Long-Term Savings: Planning for Retirement

When should you start saving for retirement and other long-term financial goals? How should you do it? There are so many day-to-day expenses and concerns that it can sometimes be easy to let long-term plans fall by the wayside. The great news is that technology and access allow everyone ample opportunity to start saving as soon as they are ready and in easy ways to make sure that plans are in place for later in life!

When to save for retirement?

We all would love to save as much as possible as early as possible, but there are a number of things to make sure you take care of first:

  1. Do you have an Emergency Fund?
  2. Have you eliminated Credit Card and Personal Student Loans debt?
  3. If you have kids, are you saving appropriately for future school plans? See our post on Saving for College and 529 Plans

The general rule of thumb is to start saving as early as you can. The reality is that’s not achievable for everyone- but it’s not too late! Regardless of when you plan on retiring (for most people, it’s around age 65-70), every month and year investing your money is better than not, assuming your situation allows for it. Most checking and savings accounts at your bank offer very little interest (under 1% per year) and don’t bode well for growing your money over a long period of time, so finding a way to save something on a consistent basis that earns a little more has a lot of potential.

Many people live by the rule of thumb that you should be saving 10% of your pre-tax income for your own retirement. If you were to earn an average of 3% per year (a modest return, given Bonds have had an annual return of 4.62% over the last 10 years) from your investments and invest $1,000 per month, here’s what that potential could look like ( http://www.helpfulcalculators.com/compound-interest-calculator):

Over 10 years, with your $120,000 of automatic deposits, you will have earned over $19,500. Over 30 years, you will have earned over $220,000 with your consistent monthly deposit!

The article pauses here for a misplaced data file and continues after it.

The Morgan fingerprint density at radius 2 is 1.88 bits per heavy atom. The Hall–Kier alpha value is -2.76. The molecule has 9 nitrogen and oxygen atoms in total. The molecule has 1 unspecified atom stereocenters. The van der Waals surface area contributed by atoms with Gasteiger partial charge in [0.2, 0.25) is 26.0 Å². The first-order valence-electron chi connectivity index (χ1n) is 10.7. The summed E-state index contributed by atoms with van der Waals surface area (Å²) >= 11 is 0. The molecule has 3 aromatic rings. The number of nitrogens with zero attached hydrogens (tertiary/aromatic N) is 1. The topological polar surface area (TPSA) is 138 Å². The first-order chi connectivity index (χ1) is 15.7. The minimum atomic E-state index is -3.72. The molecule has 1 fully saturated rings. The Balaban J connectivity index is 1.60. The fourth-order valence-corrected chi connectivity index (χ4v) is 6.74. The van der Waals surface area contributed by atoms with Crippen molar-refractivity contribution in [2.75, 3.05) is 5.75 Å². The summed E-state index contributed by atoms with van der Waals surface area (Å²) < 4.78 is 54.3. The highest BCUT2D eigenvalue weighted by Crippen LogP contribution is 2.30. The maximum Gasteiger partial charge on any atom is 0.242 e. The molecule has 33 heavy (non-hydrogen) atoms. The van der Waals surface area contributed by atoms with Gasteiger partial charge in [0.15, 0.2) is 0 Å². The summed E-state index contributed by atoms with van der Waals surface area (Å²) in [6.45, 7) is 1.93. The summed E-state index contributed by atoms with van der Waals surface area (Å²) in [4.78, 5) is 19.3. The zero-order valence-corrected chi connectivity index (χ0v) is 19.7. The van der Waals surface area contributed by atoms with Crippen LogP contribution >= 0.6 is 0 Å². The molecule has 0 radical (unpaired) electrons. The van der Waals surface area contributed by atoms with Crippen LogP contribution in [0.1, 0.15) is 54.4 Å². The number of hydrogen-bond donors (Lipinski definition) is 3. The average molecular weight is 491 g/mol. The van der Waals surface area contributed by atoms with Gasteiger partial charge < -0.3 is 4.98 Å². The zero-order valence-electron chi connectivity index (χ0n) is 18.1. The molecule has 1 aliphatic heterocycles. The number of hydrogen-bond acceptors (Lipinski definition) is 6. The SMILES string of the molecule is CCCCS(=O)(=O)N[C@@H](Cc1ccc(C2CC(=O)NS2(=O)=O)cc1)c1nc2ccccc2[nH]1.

How to save for retirement?

Our friends over at LendEdu recommend that you pay down your student loan debt as quickly as possible, so that you can then divert those funds into your retirement savings. A couple great tips include:

  • Pay more than the monthly minimum, as frequently as you can
  • Send any windfalls (e.g., bonuses, tax return) straight to your student loan debt
  • Consider refinancing your student loans to a lower interest rate

I was extremely fortunate to come out of college and be able to save within the first few years. My plan is to retire around the typical age, so I could have over 40 years of investments! What I love is how everything has an auto-withdrawal directly from my paycheck, so I never see the money and it goes directly into an account to start saving. I have lived by the general rule of thumb, so 10% of my pre-tax paycheck per month goes into retirement savings. Here are some of my favorite ways to save and invest for retirement:


One of the simplest and most appealing options is a 401(k) plan. This is typically offered by your employer and many will match a percentage of your contributions as a way to incent you to save- that’s free money!

Usually, they will say, “We’ll match up to 4% for your contribution.” For example, if you make $75,000 per year, and you save 10% every month toward 401(k), then your employer could match the first 4% of that, so that’s $3,000 every year of additional money they are giving you to invest! 401(k) investments go in pre-tax, and most are done automatically via payroll each month.

Once you sign up and start saving (the limit is $18,500 per year; $24,500 for those age 50 and above), you then get the option to select a Mutual Fund full of stocks and/or bonds which offer annual returns typically between 7%-8%. Once you turn 59 ½, you can then start withdrawing, paying taxes at that time.